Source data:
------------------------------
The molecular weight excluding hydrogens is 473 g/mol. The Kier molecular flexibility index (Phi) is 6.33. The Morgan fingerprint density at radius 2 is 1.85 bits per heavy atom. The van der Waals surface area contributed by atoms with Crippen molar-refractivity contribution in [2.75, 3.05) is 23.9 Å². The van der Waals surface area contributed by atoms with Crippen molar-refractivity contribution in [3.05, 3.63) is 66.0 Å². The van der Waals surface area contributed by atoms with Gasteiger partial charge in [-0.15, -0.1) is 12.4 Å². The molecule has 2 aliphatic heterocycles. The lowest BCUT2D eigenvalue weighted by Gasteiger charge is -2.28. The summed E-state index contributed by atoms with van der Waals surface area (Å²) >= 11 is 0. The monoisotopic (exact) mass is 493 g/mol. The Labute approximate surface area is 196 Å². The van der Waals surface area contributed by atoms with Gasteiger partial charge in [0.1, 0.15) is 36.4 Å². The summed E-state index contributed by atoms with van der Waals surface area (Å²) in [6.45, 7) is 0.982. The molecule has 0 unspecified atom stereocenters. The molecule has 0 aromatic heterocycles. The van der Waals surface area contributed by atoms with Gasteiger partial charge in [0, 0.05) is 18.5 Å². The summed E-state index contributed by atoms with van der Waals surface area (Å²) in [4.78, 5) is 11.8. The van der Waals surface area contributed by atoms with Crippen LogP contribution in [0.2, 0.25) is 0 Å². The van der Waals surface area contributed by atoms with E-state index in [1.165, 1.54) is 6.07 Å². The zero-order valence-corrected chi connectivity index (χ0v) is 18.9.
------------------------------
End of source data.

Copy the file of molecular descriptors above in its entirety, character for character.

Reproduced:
The molecular weight excluding hydrogens is 473 g/mol. The Kier molecular flexibility index (Phi) is 6.33. The Morgan fingerprint density at radius 2 is 1.85 bits per heavy atom. The van der Waals surface area contributed by atoms with Crippen molar-refractivity contribution in [2.75, 3.05) is 23.9 Å². The van der Waals surface area contributed by atoms with Crippen molar-refractivity contribution in [3.05, 3.63) is 66.0 Å². The van der Waals surface area contributed by atoms with Gasteiger partial charge in [-0.15, -0.1) is 12.4 Å². The molecule has 2 aliphatic heterocycles. The lowest BCUT2D eigenvalue weighted by Gasteiger charge is -2.28. The summed E-state index contributed by atoms with van der Waals surface area (Å²) >= 11 is 0. The monoisotopic (exact) mass is 493 g/mol. The Labute approximate surface area is 196 Å². The van der Waals surface area contributed by atoms with Gasteiger partial charge in [0.1, 0.15) is 36.4 Å². The summed E-state index contributed by atoms with van der Waals surface area (Å²) in [6.45, 7) is 0.982. The molecule has 0 unspecified atom stereocenters. The molecule has 0 aromatic heterocycles. The van der Waals surface area contributed by atoms with Gasteiger partial charge in [0, 0.05) is 18.5 Å². The summed E-state index contributed by atoms with van der Waals surface area (Å²) in [4.78, 5) is 11.8. The van der Waals surface area contributed by atoms with Crippen LogP contribution in [0.2, 0.25) is 0 Å². The van der Waals surface area contributed by atoms with E-state index in [1.165, 1.54) is 6.07 Å². The zero-order valence-corrected chi connectivity index (χ0v) is 18.9.